In the chronicle entry dated 6th of September, you can read the following:
Now the most terrible plundering started. The soldiers were not only looking for groceries, they stole and plundered everything they could lay their hands on. With torches in their hand, they searched the village, forced their way into the houses and looked in every corner. The anxious villagers feared to see their village go up in flames. Doors were forced open, crates and cassettes were broken into and even walls broken down and everything the soldiers found was either destroyed or taken. Even the church was forced open. The parsonage was broken into. Here some families from around Goerlitz took refuge after having been raped and robbed.

At the beginning, the people of Zodel gave what they had but when nothing was left to give the soldiers became angry and started to plunder and rob and they forced families with a sable in their hands out of their houses. The pastor’s wife, who had a little baby, was forced to flee during an icy cold night and took refuge in a small bush next to the river Neisse.

The soldiers continued to pursue them, and husband and wife, parents and children had to spend the night apart from each other, waiting for the morning to come. At sunrise, after the French soldiers left the village, they returned to their houses to find everything destroyed and broken. Nearly everyone in Zodel had this experience and in almost every bush surrounding the village, one could find a mother with her children or a father in hiding.

The people of Zodel will always remember those terrible hours in their hearts and all these hard trials continued until the end of the year 1813.

Two examples will show that even with all the cruelty of war, humanity had its place.

The chronicler wrote:

The colonel was stationed with eight officers at the parsonage. One of the officers was a major, who was very stubborn and uneducated. In a rage, he went to the pastor and demanded six different kinds of wine. The pastor said, that there is no wine at all in the village – not even a bad tasting one – so the excellent varieties he was demanding were definitely not available.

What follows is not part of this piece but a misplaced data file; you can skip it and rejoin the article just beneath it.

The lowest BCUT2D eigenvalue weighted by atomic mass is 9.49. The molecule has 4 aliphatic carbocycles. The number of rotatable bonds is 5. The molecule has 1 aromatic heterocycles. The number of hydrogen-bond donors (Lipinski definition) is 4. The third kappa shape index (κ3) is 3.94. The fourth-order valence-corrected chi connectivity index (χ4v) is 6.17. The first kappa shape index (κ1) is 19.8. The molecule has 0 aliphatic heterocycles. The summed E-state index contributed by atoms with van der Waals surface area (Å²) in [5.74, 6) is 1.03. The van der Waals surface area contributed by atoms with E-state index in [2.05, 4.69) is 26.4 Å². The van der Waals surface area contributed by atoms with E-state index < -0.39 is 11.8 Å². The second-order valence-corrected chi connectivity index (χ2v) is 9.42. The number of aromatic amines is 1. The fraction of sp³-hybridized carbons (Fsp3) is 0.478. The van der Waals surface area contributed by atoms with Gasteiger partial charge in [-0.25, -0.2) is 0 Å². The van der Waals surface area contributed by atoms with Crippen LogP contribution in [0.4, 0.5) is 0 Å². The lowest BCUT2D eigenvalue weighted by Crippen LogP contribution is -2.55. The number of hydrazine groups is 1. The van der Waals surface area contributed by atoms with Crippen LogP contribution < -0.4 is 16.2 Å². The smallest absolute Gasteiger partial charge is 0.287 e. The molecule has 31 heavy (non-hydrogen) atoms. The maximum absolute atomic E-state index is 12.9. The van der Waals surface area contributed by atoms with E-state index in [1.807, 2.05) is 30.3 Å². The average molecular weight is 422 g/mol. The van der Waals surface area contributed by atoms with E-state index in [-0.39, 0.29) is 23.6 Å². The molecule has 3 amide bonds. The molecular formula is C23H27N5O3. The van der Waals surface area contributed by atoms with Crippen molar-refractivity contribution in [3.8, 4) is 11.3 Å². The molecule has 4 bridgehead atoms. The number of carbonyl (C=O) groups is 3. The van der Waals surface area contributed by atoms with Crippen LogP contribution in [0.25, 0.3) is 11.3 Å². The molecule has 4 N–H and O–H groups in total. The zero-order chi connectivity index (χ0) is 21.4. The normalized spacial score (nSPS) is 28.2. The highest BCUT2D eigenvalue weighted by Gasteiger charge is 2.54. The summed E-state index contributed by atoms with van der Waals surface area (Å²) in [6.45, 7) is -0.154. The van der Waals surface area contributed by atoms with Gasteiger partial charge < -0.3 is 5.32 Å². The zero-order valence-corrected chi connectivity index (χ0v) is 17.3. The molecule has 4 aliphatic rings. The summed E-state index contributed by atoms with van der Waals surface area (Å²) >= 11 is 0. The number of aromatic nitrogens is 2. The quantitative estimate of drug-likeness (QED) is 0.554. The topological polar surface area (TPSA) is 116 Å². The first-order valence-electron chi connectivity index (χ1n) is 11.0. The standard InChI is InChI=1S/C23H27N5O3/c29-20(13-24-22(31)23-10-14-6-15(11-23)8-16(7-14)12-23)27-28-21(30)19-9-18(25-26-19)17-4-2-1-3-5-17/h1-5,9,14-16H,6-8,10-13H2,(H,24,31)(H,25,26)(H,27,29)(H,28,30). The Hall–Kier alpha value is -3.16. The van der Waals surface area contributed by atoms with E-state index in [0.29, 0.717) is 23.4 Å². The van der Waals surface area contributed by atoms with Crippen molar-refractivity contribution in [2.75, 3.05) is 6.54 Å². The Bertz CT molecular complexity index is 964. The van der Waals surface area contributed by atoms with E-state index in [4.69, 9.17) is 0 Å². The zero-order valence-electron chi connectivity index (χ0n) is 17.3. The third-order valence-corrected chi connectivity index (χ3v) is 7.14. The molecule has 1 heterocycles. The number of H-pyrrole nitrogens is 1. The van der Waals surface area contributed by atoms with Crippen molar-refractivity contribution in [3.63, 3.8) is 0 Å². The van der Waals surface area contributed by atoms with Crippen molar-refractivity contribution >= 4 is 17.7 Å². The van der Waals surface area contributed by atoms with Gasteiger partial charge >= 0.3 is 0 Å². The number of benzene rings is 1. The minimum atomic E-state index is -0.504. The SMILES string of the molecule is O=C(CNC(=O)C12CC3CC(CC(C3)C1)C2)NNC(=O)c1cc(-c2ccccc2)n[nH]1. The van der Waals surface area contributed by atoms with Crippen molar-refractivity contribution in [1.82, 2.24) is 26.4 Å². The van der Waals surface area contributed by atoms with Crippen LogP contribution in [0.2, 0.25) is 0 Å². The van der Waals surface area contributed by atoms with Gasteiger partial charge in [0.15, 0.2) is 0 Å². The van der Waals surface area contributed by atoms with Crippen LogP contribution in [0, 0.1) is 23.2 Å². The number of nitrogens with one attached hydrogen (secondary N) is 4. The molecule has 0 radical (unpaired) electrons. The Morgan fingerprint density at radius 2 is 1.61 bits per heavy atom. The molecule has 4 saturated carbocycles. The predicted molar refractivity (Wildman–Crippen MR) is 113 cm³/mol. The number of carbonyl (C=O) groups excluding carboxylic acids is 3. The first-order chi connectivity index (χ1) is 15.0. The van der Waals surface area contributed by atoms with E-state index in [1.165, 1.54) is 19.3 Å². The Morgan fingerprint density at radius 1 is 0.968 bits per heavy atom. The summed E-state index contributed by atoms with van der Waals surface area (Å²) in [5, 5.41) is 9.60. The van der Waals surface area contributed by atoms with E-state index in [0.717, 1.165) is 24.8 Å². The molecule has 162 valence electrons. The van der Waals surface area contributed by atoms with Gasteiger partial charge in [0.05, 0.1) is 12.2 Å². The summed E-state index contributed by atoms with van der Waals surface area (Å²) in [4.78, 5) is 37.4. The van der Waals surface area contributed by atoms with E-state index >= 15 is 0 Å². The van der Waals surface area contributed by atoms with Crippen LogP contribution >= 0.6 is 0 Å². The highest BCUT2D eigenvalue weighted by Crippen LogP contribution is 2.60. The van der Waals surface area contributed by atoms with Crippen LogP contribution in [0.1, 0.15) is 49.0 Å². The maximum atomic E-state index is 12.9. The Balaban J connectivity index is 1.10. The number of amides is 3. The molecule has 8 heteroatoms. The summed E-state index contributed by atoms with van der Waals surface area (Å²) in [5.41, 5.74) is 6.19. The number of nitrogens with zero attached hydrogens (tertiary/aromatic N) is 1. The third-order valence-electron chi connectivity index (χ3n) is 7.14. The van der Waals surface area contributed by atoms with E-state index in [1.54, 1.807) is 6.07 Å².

The major took his sable and said: 

The colonel ordered to get him some wine and if he, the pastor could not organize the wine, he had orders to demolish his house and kill him. The pastor went to the colonel and tried to explain the major’s behaviour. The colonel listened to the pastor’s story and when he ended the colonel asked him:” Do you really have no wine at all?” The pastor: “No”. The colonel:” If there is nothing left, I presume one cannot take anything. Call the major for me.” The pastor called the major and in the presence of the pastor, the colonel said to him:” You misused my name, put down your sword
and all your medals and do what I order.
” From now on the major had to serve the colonel, set the table, serve the food and then clear the table and many other things, which were normally done by servants. Now the major was hardly seen in the house and he did not exchange a word with the pastor anymore.

The chronicler wrote:

This story was told by the pastor of Zodel:” In the night from the 20th to the 21st May, A Rittmeister (a military rank in the Prussian Army) with 4 officers and 50 soldiers (Russian) came to stay at my house. The officers and the soldiers stayed under the open skies and only the Rittmeister came inside and demanded wine and when I told him that I do not have wine in the house, he was happy to drink a glass of beer. He also ate a slice of bread with ham. 

Because he had such an honest face, I asked him if we had to fear the arrival of the French and the answer was: ”The battle is still going on and no army will give up. He fell asleep on one of the beds fully dressed and only woke up the next morning. 

After he got up, he gave me his hand and said: “Pastor, I will ride to the town to find out what the situation is.” He got onto his horse and galloped away. After a couple of hours, he returned and he could not hide a certain unease. After he ordered his soldiers to assemble, he pulled a bottle of wine out of his pocket and said: ”Dear pastor, I bought a bottle of wine in town, now let us have a drink”. 

Then he toasted to me and said: ”God only knows if we will see each other again. Pray for our armies.” After he had also given a glass to the schoolteacher, he entered the yard and told his people that the battle was lost and the armies were completely retreating. As if they had been struck by lightning, the Russians stood still with tears in their eyes. It was quite touching to see these tough warriors crying. Quiet and speechless they all left the village.